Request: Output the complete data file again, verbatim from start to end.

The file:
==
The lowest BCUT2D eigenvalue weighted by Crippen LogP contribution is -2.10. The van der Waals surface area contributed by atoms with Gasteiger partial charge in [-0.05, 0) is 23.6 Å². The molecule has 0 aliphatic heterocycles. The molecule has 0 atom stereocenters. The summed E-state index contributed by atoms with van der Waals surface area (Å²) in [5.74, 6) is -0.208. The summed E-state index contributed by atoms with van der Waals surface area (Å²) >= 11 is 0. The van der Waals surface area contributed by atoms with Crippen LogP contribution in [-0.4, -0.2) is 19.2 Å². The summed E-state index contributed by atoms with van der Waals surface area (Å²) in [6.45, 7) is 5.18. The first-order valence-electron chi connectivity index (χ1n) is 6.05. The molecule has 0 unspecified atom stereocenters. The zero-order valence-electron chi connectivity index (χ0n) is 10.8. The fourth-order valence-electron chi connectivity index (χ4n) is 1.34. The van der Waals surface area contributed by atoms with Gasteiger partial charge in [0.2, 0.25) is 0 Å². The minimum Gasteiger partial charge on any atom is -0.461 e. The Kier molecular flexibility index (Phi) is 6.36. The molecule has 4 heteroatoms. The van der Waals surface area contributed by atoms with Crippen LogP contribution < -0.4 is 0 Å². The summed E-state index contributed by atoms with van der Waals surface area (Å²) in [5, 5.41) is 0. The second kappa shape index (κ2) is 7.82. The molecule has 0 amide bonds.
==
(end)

The lowest BCUT2D eigenvalue weighted by Crippen LogP contribution is -2.10. The van der Waals surface area contributed by atoms with Gasteiger partial charge in [-0.05, 0) is 23.6 Å². The molecule has 0 aliphatic heterocycles. The molecule has 0 atom stereocenters. The summed E-state index contributed by atoms with van der Waals surface area (Å²) in [5.74, 6) is -0.208. The summed E-state index contributed by atoms with van der Waals surface area (Å²) >= 11 is 0. The van der Waals surface area contributed by atoms with Crippen LogP contribution in [-0.4, -0.2) is 19.2 Å². The summed E-state index contributed by atoms with van der Waals surface area (Å²) in [6.45, 7) is 5.18. The first-order valence-electron chi connectivity index (χ1n) is 6.05. The molecule has 0 unspecified atom stereocenters. The zero-order valence-electron chi connectivity index (χ0n) is 10.8. The fourth-order valence-electron chi connectivity index (χ4n) is 1.34. The van der Waals surface area contributed by atoms with Gasteiger partial charge in [0.2, 0.25) is 0 Å². The minimum Gasteiger partial charge on any atom is -0.461 e. The Kier molecular flexibility index (Phi) is 6.36. The molecule has 4 heteroatoms. The van der Waals surface area contributed by atoms with Crippen LogP contribution < -0.4 is 0 Å². The summed E-state index contributed by atoms with van der Waals surface area (Å²) in [5, 5.41) is 0. The second kappa shape index (κ2) is 7.82. The molecule has 0 amide bonds.